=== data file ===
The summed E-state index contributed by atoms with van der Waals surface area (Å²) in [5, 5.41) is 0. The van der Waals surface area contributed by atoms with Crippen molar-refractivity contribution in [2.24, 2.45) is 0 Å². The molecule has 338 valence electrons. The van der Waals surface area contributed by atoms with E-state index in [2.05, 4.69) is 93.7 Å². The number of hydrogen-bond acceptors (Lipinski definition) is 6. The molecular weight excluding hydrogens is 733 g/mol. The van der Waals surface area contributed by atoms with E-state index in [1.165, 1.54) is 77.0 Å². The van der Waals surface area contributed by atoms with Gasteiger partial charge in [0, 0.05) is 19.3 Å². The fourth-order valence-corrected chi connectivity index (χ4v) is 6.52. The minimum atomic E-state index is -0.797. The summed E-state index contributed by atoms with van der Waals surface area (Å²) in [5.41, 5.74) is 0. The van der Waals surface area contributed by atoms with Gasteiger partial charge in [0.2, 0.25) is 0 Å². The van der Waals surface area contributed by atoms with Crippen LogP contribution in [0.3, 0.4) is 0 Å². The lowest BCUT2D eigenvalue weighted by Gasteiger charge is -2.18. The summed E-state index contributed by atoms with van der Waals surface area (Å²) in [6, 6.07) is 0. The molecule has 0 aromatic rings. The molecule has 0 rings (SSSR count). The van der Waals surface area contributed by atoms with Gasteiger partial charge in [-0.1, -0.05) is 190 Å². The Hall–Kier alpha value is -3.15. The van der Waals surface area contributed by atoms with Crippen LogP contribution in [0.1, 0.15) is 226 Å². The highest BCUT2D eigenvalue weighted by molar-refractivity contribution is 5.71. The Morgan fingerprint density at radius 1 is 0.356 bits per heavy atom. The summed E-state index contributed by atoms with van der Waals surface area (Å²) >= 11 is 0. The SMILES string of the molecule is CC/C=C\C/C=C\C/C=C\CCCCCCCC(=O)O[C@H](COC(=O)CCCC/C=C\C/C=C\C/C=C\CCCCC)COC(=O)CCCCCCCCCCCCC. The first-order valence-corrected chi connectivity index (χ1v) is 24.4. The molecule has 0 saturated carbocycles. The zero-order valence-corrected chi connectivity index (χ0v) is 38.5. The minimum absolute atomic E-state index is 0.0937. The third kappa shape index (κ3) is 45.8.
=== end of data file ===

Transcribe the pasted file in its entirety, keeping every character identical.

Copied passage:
The summed E-state index contributed by atoms with van der Waals surface area (Å²) in [5, 5.41) is 0. The van der Waals surface area contributed by atoms with Crippen molar-refractivity contribution in [2.24, 2.45) is 0 Å². The molecule has 338 valence electrons. The van der Waals surface area contributed by atoms with E-state index in [2.05, 4.69) is 93.7 Å². The number of hydrogen-bond acceptors (Lipinski definition) is 6. The molecular weight excluding hydrogens is 733 g/mol. The van der Waals surface area contributed by atoms with E-state index in [1.165, 1.54) is 77.0 Å². The van der Waals surface area contributed by atoms with Gasteiger partial charge in [0, 0.05) is 19.3 Å². The fourth-order valence-corrected chi connectivity index (χ4v) is 6.52. The minimum atomic E-state index is -0.797. The summed E-state index contributed by atoms with van der Waals surface area (Å²) in [5.41, 5.74) is 0. The van der Waals surface area contributed by atoms with Gasteiger partial charge in [0.2, 0.25) is 0 Å². The van der Waals surface area contributed by atoms with Crippen LogP contribution in [0.3, 0.4) is 0 Å². The lowest BCUT2D eigenvalue weighted by Gasteiger charge is -2.18. The summed E-state index contributed by atoms with van der Waals surface area (Å²) in [6, 6.07) is 0. The molecule has 0 aromatic rings. The molecule has 0 rings (SSSR count). The van der Waals surface area contributed by atoms with Gasteiger partial charge in [-0.1, -0.05) is 190 Å². The Hall–Kier alpha value is -3.15. The van der Waals surface area contributed by atoms with Crippen LogP contribution in [0.1, 0.15) is 226 Å². The highest BCUT2D eigenvalue weighted by molar-refractivity contribution is 5.71. The Morgan fingerprint density at radius 1 is 0.356 bits per heavy atom. The summed E-state index contributed by atoms with van der Waals surface area (Å²) >= 11 is 0. The SMILES string of the molecule is CC/C=C\C/C=C\C/C=C\CCCCCCCC(=O)O[C@H](COC(=O)CCCC/C=C\C/C=C\C/C=C\CCCCC)COC(=O)CCCCCCCCCCCCC. The first-order valence-corrected chi connectivity index (χ1v) is 24.4. The molecule has 0 saturated carbocycles. The zero-order valence-corrected chi connectivity index (χ0v) is 38.5. The minimum absolute atomic E-state index is 0.0937. The third kappa shape index (κ3) is 45.8.